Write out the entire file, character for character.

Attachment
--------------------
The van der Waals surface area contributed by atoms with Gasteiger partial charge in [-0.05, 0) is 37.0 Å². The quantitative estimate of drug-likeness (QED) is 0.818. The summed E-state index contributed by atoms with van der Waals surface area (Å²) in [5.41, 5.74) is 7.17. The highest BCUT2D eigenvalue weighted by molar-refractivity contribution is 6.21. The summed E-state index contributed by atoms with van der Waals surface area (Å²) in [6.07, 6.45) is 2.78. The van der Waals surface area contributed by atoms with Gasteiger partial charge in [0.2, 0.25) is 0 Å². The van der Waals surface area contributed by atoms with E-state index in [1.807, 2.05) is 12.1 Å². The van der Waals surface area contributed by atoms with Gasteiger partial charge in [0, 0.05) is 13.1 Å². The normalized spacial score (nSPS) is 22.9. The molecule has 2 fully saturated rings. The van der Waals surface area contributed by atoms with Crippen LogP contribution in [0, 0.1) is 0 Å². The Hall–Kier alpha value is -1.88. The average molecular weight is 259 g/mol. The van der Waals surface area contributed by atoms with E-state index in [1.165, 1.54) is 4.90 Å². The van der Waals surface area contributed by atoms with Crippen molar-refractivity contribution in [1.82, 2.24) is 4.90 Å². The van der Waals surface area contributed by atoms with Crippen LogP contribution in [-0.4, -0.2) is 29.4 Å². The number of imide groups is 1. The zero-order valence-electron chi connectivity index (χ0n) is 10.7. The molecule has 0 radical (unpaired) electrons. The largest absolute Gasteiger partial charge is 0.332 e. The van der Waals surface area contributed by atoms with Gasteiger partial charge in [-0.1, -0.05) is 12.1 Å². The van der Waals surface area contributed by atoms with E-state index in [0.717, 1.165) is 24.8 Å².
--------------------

The van der Waals surface area contributed by atoms with Gasteiger partial charge in [-0.05, 0) is 37.0 Å². The quantitative estimate of drug-likeness (QED) is 0.818. The summed E-state index contributed by atoms with van der Waals surface area (Å²) in [5.41, 5.74) is 7.17. The highest BCUT2D eigenvalue weighted by molar-refractivity contribution is 6.21. The summed E-state index contributed by atoms with van der Waals surface area (Å²) in [6.07, 6.45) is 2.78. The van der Waals surface area contributed by atoms with Gasteiger partial charge in [0.2, 0.25) is 0 Å². The van der Waals surface area contributed by atoms with E-state index in [1.807, 2.05) is 12.1 Å². The van der Waals surface area contributed by atoms with Gasteiger partial charge in [0, 0.05) is 13.1 Å². The normalized spacial score (nSPS) is 22.9. The molecule has 2 fully saturated rings. The van der Waals surface area contributed by atoms with Crippen LogP contribution in [0, 0.1) is 0 Å². The Hall–Kier alpha value is -1.88. The average molecular weight is 259 g/mol. The van der Waals surface area contributed by atoms with E-state index in [1.165, 1.54) is 4.90 Å². The van der Waals surface area contributed by atoms with Crippen molar-refractivity contribution in [1.82, 2.24) is 4.90 Å². The van der Waals surface area contributed by atoms with Crippen LogP contribution in [-0.4, -0.2) is 29.4 Å². The number of imide groups is 1. The zero-order valence-electron chi connectivity index (χ0n) is 10.7. The molecule has 0 radical (unpaired) electrons. The largest absolute Gasteiger partial charge is 0.332 e. The van der Waals surface area contributed by atoms with Gasteiger partial charge in [-0.1, -0.05) is 12.1 Å². The van der Waals surface area contributed by atoms with E-state index in [0.717, 1.165) is 24.8 Å².